Let's step into the shoes of an eight-year-old boy who's beginning a science unit on sound. Imagine diving into the world of sound waves, discovering how they come to life and how they travel through space and reach our ears. He uncovers the amazing biology behind our ears, exploring how they work like intricate machines, capturing sounds and sending them to our brains. He gets to experiment with an ear model and create his own musical instruments.
But sound is more than just scientific facts; it's an incredible force that shapes our lives. The best way for a child to appreciate this impact is through story.
He is introduced to an adorable 18-month-old girl, full of wonder and curiosity. Imagine her exploring the world around her, captivated by the vibrant colors and enchanted by the sweet melodies of birdsong. She's just beginning to talk, expanding her vocabulary day by day. Her world feels like a perfect symphony of joy and discovery.
Now, imagine the unimaginable. One day, this little girl falls ill, and when she awakens, her world has turned into an abyss of darkness and silence. Helen Keller, as a young girl, experienced this profound change. Suddenly, the science of sound takes on a whole new meaning.
Sound isn't an abstract concept. It's a lifeline, connecting us to the wonders of life.
At Moving Beyond the Page, we believe in helping your child discover the interconnectedness of the world around him. That's why we've created an interdisciplinary curriculum that seamlessly blends science, social studies, and language arts from kindergarten through middle school. With every subject your child explores in science and social studies, he will also delve into a corresponding language arts unit, enabling him to forge meaningful connections with the broader world.
Moving Beyond the Page is the only curriculum that ensures that science and social studies are intertwined in your child's education every single day, all year long, and all the way through middle school.
Unleashing the Power of Connections
We believe that interdisciplinary learning encourages critical thinking, problem solving, and creativity in children. By making connections between different subjects and applying their knowledge in real-world situations, children develop a more holistic understanding of the world and are equipped for success in diverse fields.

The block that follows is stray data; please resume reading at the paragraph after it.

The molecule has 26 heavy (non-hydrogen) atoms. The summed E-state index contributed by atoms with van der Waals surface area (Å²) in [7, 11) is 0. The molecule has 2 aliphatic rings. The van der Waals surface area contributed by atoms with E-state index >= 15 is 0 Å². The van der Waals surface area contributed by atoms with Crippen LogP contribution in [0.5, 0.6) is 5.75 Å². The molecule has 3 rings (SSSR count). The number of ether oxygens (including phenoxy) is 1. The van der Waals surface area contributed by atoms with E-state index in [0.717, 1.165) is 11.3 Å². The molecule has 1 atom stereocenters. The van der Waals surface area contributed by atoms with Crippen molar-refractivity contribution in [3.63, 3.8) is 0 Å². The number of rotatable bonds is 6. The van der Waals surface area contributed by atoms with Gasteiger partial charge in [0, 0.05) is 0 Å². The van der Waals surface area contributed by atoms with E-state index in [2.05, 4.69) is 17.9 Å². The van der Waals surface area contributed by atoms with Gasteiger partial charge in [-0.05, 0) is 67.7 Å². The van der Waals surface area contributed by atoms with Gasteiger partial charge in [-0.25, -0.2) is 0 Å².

My daughter, Piper, and I had this conversation recently while she was completing a Learning Gates quiz for Age 9-11 math.
Piper: "Dad, should I multiply or add on this word problem?"
Me: "Do your best and let me know if you get it wrong."
Piper: "You are so annoying!"
Me: "Yes. Yes I am."
Piper doesn't like to make mistakes, but sometimes mistakes are exactly what she needs.
Learning Gates Never Forgets
Learning Gates is trying to learn what types of questions Piper struggles with. If I helped Piper with this question before she answered it, Learning Gates would never know that she struggled with it. She needs to miss problems that she struggles with.
Every quiz includes review problems that are tailored specifically around problems she misses. If Piper doesn't understand a problem, it is essential that she miss the problem on the quiz. This way, similar problems will be offered on future quizzes -- much to her chagrin.
Here to Help
This doesn't mean that we leave our kids to flounder. Whenever a student answers a question incorrectly, she will see an explanation. If you are sitting with your child, this is a great time to stop and review material that was not understood. If you are not with your child as she takes the quiz, you will recieve an email summary. Use this summary to understand your child's areas of weakness and provide additional instruction as needed.
You can expect your student to miss about 1 in 5 questions on Learning Gates. This is an average taken over millions of answered questions, so results will certainly vary between different children and even between different quizzes for the same child. If your child learns their mistake quickly, then she can simply move on, but if a problem is repeatedly missed, she may need you to provide an intervention.
On March 10, 2023, we are switching the order of Age 6-8 Concept 2 and Concept 4.
- Concept 2: Relationships will become Concept 4: Relationships.
- Concept 4: Matter and Movement will become Concept 2: Matter and Movement.
This change should not affect most customers, and if you like, you can continue to utilize these two concepts in the original order. It won't cause any problems.
Why Are We Doing This?
The Relationships concept was originally created in the summer of 2019. It was always designed to be the final concept of the year. Even though The Miraculous Journey of Edward Tulane is a read aloud, it is the first real literature unit that students are exposed to. It was meant as a soft introduction to the more advanced literature units that students would begin in the Age 7-9 level.
We also wanted to get Matter and Movement into the first semester so there would be more science toward the beginning of the year. If your students are like mine, they want more science, and they want it sooner!
Our initial plan was to get through 2019, and then fix the order in 2020. Well... 2020 happened, and switching concepts was the last thing on our mind.
What Does This Mean for You?
If you ordered your Age 6-8 package before March 10, your books will list the concepts in the original order. If you haven't started either concept yet, you can complete the in whichever order you prefer. Our recommendation is to complete them in the new order, but you are free to do whichever you like.
If you ordered after March 10, your curriculum will show the new order. You can simply follow the order as it shows up.
We are sorry if this causes any problems for you. If you have any questions, please let us know. We will be happy to help you out.